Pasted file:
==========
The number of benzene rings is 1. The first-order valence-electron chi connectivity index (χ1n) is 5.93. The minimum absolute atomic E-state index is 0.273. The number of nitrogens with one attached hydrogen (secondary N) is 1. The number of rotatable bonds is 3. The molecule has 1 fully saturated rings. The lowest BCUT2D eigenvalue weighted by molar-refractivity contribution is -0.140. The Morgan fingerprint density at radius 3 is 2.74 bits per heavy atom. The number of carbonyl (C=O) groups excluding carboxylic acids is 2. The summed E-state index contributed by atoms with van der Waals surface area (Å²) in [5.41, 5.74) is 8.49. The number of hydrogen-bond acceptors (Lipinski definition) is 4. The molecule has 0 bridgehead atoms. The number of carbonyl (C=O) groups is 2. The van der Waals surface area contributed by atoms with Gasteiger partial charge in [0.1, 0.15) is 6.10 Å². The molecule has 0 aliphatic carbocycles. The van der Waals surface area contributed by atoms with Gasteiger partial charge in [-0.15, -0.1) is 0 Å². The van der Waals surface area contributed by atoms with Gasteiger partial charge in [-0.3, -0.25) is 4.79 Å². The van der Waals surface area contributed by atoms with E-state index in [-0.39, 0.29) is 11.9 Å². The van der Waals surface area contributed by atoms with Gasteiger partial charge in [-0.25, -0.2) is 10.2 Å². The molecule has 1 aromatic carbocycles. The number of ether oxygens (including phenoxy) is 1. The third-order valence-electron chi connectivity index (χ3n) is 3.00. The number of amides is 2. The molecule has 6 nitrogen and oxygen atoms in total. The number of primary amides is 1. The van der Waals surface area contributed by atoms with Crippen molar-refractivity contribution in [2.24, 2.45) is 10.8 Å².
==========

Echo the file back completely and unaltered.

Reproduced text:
The number of benzene rings is 1. The first-order valence-electron chi connectivity index (χ1n) is 5.93. The minimum absolute atomic E-state index is 0.273. The number of nitrogens with one attached hydrogen (secondary N) is 1. The number of rotatable bonds is 3. The molecule has 1 fully saturated rings. The lowest BCUT2D eigenvalue weighted by molar-refractivity contribution is -0.140. The Morgan fingerprint density at radius 3 is 2.74 bits per heavy atom. The number of carbonyl (C=O) groups excluding carboxylic acids is 2. The summed E-state index contributed by atoms with van der Waals surface area (Å²) in [5.41, 5.74) is 8.49. The number of hydrogen-bond acceptors (Lipinski definition) is 4. The molecule has 0 bridgehead atoms. The number of carbonyl (C=O) groups is 2. The van der Waals surface area contributed by atoms with Gasteiger partial charge in [0.1, 0.15) is 6.10 Å². The molecule has 0 aliphatic carbocycles. The van der Waals surface area contributed by atoms with Gasteiger partial charge in [-0.15, -0.1) is 0 Å². The van der Waals surface area contributed by atoms with Gasteiger partial charge in [-0.3, -0.25) is 4.79 Å². The van der Waals surface area contributed by atoms with E-state index in [-0.39, 0.29) is 11.9 Å². The van der Waals surface area contributed by atoms with Gasteiger partial charge in [-0.25, -0.2) is 10.2 Å². The molecule has 1 aromatic carbocycles. The number of ether oxygens (including phenoxy) is 1. The third-order valence-electron chi connectivity index (χ3n) is 3.00. The number of amides is 2. The molecule has 6 nitrogen and oxygen atoms in total. The number of primary amides is 1. The van der Waals surface area contributed by atoms with Crippen molar-refractivity contribution in [2.24, 2.45) is 10.8 Å².